We realize not every detail is obvious at first glance, so this series is intended to provide an inside look into the thought and design process behind our creations – and yes, perhaps a sneak peak or two at the future.
Pictured to the left is the core of the independent hours mechanism used in the 17.09. Our ‘petit complication’ based off this movement was to run the hour hand off what was the previous 24h pinion, but re-geared to 12h – in effect creating an hour hand that could be easily adjusted when travelling or for daylight savings without losing your main time. In concept, this change is simple: decrease the reduction ratio between pinions, and change the 24-tooth setting star for a 12-tooth one.
We used the 24h GMT mechanism of the Sellita SW330-1 as a base; however between development and production, the SW330-1 was discontinued and the SW330-2 took its place. Everything supposedly the same, but improved to address 24h hand slack/ play present in the -1. Even better for us, since we would be using this as the main hour hand.
As it turns out…there were some undocumented changes and these affected both the tension of the GMT and setting mechanisms. This was the underlying cause of the alignment issues affecting some of the early 17.09s: firstly, if not backwound half a turn to disengage the switching rocker (bottom white round gear in illustrations below), the setting gear would cause drag on the 24/12h hand causing it to lag. In these cases, resetting the time but turning the crown one revolution in the second position to disengage the independent hour mechanism before pushing it back in would solve the problem.
Secondly, in other cases (and frustratingly, at times exacerbating the first issue), the profile of the spring and tooth was not ‘sharp’ enough to hold in place against the friction from the new, tighter pinions or against the drag of the setting mechanism. This is a delicate balancing act: too tight and the watch is difficult to set, or stops entirely. Too loose and the hour hand becomes slackly coupled to the pinion, and starts to trail. It is impossible for there not to be any play in the hour hand during setting: remember this is effectively a clutched part that has to both jump during setting and crawl during normal running. However, it must of course settle down to an equilibrium position once everything has ‘caught up’ after setting – and this position should be in sync with the minute hand.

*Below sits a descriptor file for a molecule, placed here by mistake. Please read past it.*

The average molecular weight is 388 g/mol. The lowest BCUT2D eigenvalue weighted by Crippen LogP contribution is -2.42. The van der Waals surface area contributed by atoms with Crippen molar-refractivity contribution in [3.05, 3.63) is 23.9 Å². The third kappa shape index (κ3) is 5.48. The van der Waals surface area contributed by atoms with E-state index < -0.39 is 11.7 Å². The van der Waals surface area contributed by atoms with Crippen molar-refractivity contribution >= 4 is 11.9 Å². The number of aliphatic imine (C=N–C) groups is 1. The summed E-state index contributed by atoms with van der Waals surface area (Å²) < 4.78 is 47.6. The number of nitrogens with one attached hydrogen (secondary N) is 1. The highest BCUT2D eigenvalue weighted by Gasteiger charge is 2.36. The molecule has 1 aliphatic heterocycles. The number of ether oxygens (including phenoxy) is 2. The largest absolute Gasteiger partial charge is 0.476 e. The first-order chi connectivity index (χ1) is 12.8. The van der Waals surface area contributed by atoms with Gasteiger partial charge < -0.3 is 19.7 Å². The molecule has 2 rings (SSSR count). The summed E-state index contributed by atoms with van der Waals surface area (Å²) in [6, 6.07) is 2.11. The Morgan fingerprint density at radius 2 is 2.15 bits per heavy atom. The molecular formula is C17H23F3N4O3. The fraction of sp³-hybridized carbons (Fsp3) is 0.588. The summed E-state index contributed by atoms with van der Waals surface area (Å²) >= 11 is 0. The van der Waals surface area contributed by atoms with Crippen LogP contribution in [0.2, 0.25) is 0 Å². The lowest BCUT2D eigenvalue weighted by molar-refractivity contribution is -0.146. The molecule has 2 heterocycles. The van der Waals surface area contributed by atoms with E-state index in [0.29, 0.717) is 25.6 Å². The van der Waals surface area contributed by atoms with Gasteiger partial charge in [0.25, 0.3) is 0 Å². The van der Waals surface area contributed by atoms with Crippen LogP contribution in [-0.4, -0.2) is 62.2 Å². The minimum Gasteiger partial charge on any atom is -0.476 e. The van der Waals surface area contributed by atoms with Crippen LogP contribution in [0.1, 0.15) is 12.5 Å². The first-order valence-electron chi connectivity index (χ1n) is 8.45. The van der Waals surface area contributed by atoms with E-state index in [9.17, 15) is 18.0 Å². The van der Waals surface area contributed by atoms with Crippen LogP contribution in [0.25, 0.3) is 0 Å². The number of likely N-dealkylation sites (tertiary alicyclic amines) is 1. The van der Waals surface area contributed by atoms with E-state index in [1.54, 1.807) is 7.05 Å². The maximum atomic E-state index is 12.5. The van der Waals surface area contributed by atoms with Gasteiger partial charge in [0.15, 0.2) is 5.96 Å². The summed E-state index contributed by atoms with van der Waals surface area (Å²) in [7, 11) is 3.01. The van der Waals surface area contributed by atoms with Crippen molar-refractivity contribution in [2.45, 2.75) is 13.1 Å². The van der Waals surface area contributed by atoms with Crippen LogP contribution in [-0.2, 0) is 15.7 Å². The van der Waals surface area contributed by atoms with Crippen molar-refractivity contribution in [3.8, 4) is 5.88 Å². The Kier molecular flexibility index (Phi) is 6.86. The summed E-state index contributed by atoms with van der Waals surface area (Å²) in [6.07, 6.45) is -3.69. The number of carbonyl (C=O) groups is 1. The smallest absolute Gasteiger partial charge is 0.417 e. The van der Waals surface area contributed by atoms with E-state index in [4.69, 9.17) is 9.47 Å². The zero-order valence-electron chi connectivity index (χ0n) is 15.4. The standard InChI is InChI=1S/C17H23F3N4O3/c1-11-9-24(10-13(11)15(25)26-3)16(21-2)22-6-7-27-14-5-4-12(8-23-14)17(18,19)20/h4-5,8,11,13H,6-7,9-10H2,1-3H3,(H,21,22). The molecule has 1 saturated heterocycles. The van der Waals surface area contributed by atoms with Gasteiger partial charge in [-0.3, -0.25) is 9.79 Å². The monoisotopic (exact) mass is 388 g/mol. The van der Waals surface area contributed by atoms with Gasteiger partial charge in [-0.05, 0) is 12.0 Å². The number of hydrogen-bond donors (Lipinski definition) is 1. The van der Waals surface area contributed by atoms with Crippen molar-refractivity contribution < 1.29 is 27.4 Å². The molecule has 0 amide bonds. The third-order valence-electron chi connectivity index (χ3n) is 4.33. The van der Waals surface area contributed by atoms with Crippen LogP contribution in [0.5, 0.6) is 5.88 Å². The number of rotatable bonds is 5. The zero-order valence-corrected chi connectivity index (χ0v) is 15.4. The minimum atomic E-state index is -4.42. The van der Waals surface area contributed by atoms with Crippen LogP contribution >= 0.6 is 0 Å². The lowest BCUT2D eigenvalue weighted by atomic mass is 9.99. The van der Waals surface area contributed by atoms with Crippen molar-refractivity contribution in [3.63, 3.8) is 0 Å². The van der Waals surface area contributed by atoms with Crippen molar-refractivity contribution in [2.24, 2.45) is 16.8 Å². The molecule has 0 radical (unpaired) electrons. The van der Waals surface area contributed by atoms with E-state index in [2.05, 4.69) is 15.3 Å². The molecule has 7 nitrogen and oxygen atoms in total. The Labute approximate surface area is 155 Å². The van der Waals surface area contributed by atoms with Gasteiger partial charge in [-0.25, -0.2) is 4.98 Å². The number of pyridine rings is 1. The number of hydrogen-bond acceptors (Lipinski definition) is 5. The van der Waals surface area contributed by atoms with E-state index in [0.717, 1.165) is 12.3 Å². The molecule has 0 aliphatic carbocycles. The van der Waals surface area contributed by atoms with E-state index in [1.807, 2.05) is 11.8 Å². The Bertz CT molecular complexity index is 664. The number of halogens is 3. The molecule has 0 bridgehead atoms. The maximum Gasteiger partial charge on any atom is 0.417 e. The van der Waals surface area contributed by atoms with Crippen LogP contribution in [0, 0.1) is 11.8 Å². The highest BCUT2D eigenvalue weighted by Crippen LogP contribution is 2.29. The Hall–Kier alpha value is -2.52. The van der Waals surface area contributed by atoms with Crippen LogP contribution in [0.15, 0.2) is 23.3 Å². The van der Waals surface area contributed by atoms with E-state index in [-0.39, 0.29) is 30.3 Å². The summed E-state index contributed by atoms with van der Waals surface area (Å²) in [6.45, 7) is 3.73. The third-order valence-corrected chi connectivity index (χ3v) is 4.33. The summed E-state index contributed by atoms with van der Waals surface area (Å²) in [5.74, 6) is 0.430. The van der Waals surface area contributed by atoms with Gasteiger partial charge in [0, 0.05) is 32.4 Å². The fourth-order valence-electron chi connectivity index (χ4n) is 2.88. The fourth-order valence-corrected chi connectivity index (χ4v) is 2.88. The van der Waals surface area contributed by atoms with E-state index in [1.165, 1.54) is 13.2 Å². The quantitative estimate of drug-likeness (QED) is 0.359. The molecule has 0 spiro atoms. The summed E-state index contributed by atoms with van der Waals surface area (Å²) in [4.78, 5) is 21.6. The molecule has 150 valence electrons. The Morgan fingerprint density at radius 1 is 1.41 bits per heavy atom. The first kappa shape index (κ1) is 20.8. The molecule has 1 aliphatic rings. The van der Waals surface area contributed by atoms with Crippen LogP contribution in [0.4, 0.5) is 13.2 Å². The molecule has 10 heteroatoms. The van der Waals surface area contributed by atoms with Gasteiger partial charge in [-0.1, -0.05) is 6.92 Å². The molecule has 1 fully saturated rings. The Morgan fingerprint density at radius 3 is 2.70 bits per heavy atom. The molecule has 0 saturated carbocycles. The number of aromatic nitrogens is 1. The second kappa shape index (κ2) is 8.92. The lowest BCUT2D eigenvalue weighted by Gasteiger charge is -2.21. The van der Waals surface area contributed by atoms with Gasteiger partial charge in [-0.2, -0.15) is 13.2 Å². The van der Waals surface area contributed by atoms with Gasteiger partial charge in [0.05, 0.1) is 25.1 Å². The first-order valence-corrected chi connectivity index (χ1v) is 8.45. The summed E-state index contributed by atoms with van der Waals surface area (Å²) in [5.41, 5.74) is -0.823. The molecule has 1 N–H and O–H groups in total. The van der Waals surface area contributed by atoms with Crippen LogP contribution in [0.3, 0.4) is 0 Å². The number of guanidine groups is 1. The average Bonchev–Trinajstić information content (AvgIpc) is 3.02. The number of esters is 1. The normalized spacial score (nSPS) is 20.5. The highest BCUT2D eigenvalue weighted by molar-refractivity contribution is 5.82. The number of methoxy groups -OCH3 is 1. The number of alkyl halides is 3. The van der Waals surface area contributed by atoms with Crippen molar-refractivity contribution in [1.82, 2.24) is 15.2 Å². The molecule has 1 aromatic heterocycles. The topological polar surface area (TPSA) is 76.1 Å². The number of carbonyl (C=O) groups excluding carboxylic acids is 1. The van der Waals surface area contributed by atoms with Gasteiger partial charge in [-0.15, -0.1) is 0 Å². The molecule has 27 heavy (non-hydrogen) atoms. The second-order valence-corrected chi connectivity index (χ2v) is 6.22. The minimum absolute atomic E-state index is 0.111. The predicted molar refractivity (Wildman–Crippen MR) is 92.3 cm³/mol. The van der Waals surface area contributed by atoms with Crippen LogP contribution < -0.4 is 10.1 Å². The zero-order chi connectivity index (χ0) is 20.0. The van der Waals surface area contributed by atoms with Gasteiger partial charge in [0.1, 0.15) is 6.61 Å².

Our fix for this involves a recalibrated spring/tooth profile on the jumper cam, for more holding tension and a crisper ‘snap’ into place (steeper profile, thus more engagement force) and a tension washer between the hour gear and dial. The setting mechanism we cannot change, but the baseline force holding the hour wheel in place is now higher than the residual setting drag. Even so, we now advise backwinding the crown one turn to ensure the keyless works are fully disengaged after setting the independent hours.
We realize that the whole process felt agonisingly slow from the outside. Given several variants of tooth and cam profiles had to be calculated, produced, tested (with borderline abusive treatment to replicate the most extreme real world scenarios), refined, put into raw production, finished, etc. and a month was lost to the Swiss watchmaking industry shutting down for its customary summer break and sub-suppliers up and down the line being closed - we did the best we could.
The new components have been fitted to 17.09 Massena LAB watches that were returned with alignment issues, and will continue to be retrofitted to other watches that may not display any issues but come in for service at a later date. They are also fitted to all 17.09 Blue and Burgundy watches as standard. As an expression of confidence in the modifications, we have extended the warranty on all 17.09s to a total of three years from the date of delivery.